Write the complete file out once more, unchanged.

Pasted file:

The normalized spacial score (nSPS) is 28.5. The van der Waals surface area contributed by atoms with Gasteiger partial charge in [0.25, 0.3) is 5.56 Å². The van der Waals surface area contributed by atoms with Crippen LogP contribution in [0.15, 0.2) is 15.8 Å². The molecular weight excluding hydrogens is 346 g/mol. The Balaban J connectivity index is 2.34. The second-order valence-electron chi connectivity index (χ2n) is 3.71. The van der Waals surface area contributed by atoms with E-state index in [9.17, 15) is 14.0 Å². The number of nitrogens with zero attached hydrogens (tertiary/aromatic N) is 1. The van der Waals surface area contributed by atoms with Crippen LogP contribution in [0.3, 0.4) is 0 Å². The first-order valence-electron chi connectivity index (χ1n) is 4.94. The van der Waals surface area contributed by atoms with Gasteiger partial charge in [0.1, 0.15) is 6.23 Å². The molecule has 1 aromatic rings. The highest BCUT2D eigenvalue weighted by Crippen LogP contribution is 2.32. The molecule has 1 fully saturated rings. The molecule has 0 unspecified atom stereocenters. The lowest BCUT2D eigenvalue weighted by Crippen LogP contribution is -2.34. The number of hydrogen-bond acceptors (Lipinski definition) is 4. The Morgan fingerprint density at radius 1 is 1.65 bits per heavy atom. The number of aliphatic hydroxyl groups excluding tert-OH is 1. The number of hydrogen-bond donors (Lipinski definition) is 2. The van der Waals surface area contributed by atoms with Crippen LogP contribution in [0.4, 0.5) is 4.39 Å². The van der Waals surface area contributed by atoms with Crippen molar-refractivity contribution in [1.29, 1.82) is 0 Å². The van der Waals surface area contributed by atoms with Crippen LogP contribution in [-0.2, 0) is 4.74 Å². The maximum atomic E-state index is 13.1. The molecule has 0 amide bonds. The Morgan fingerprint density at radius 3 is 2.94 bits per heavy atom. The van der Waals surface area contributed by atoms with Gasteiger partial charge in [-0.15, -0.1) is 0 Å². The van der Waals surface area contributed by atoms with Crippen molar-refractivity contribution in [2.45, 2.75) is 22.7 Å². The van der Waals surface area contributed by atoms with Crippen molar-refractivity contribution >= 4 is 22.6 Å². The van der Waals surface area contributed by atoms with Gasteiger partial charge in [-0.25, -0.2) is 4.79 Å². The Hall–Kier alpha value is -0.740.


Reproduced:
The normalized spacial score (nSPS) is 28.5. The van der Waals surface area contributed by atoms with Gasteiger partial charge in [0.25, 0.3) is 5.56 Å². The van der Waals surface area contributed by atoms with Crippen LogP contribution in [0.15, 0.2) is 15.8 Å². The molecular weight excluding hydrogens is 346 g/mol. The Balaban J connectivity index is 2.34. The second-order valence-electron chi connectivity index (χ2n) is 3.71. The van der Waals surface area contributed by atoms with E-state index in [9.17, 15) is 14.0 Å². The number of nitrogens with zero attached hydrogens (tertiary/aromatic N) is 1. The van der Waals surface area contributed by atoms with Crippen LogP contribution in [0.3, 0.4) is 0 Å². The first-order valence-electron chi connectivity index (χ1n) is 4.94. The van der Waals surface area contributed by atoms with Gasteiger partial charge in [0.1, 0.15) is 6.23 Å². The molecule has 1 aromatic rings. The highest BCUT2D eigenvalue weighted by Crippen LogP contribution is 2.32. The molecule has 1 fully saturated rings. The molecule has 0 unspecified atom stereocenters. The lowest BCUT2D eigenvalue weighted by Crippen LogP contribution is -2.34. The number of hydrogen-bond acceptors (Lipinski definition) is 4. The Morgan fingerprint density at radius 1 is 1.65 bits per heavy atom. The number of aliphatic hydroxyl groups excluding tert-OH is 1. The number of hydrogen-bond donors (Lipinski definition) is 2. The van der Waals surface area contributed by atoms with Crippen LogP contribution in [0.4, 0.5) is 4.39 Å². The van der Waals surface area contributed by atoms with Crippen molar-refractivity contribution in [1.29, 1.82) is 0 Å². The van der Waals surface area contributed by atoms with Crippen LogP contribution in [-0.2, 0) is 4.74 Å². The maximum atomic E-state index is 13.1. The molecule has 0 amide bonds. The Morgan fingerprint density at radius 3 is 2.94 bits per heavy atom. The van der Waals surface area contributed by atoms with Gasteiger partial charge in [-0.15, -0.1) is 0 Å². The van der Waals surface area contributed by atoms with Crippen molar-refractivity contribution in [2.45, 2.75) is 22.7 Å². The van der Waals surface area contributed by atoms with Crippen molar-refractivity contribution >= 4 is 22.6 Å². The van der Waals surface area contributed by atoms with Gasteiger partial charge in [-0.25, -0.2) is 4.79 Å². The Hall–Kier alpha value is -0.740.